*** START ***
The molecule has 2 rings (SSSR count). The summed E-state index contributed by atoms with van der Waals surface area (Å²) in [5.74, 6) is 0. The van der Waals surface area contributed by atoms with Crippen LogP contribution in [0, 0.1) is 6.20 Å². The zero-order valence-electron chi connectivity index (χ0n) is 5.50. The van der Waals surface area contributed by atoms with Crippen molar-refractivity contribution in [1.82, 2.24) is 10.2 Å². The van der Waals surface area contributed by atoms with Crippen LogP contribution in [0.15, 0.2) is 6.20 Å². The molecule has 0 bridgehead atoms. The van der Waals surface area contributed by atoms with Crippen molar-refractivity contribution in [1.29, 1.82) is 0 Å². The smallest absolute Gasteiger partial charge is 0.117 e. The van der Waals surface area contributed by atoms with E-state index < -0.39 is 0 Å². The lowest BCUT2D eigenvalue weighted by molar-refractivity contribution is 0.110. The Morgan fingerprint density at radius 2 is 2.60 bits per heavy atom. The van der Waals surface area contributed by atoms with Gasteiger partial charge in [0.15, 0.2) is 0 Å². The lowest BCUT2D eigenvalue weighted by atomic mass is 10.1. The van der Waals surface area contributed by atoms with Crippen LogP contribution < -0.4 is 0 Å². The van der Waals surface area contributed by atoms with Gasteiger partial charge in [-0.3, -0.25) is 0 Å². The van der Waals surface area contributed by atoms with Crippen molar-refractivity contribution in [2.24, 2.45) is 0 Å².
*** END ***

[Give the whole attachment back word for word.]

The molecule has 2 rings (SSSR count). The summed E-state index contributed by atoms with van der Waals surface area (Å²) in [5.74, 6) is 0. The van der Waals surface area contributed by atoms with Crippen LogP contribution in [0, 0.1) is 6.20 Å². The zero-order valence-electron chi connectivity index (χ0n) is 5.50. The van der Waals surface area contributed by atoms with Crippen molar-refractivity contribution in [1.82, 2.24) is 10.2 Å². The van der Waals surface area contributed by atoms with Crippen LogP contribution in [0.15, 0.2) is 6.20 Å². The molecule has 0 bridgehead atoms. The van der Waals surface area contributed by atoms with Crippen molar-refractivity contribution in [1.29, 1.82) is 0 Å². The smallest absolute Gasteiger partial charge is 0.117 e. The van der Waals surface area contributed by atoms with E-state index < -0.39 is 0 Å². The lowest BCUT2D eigenvalue weighted by molar-refractivity contribution is 0.110. The Morgan fingerprint density at radius 2 is 2.60 bits per heavy atom. The van der Waals surface area contributed by atoms with Gasteiger partial charge in [0.15, 0.2) is 0 Å². The lowest BCUT2D eigenvalue weighted by atomic mass is 10.1. The van der Waals surface area contributed by atoms with Crippen LogP contribution < -0.4 is 0 Å². The van der Waals surface area contributed by atoms with Gasteiger partial charge in [-0.3, -0.25) is 0 Å². The van der Waals surface area contributed by atoms with Crippen molar-refractivity contribution in [2.24, 2.45) is 0 Å².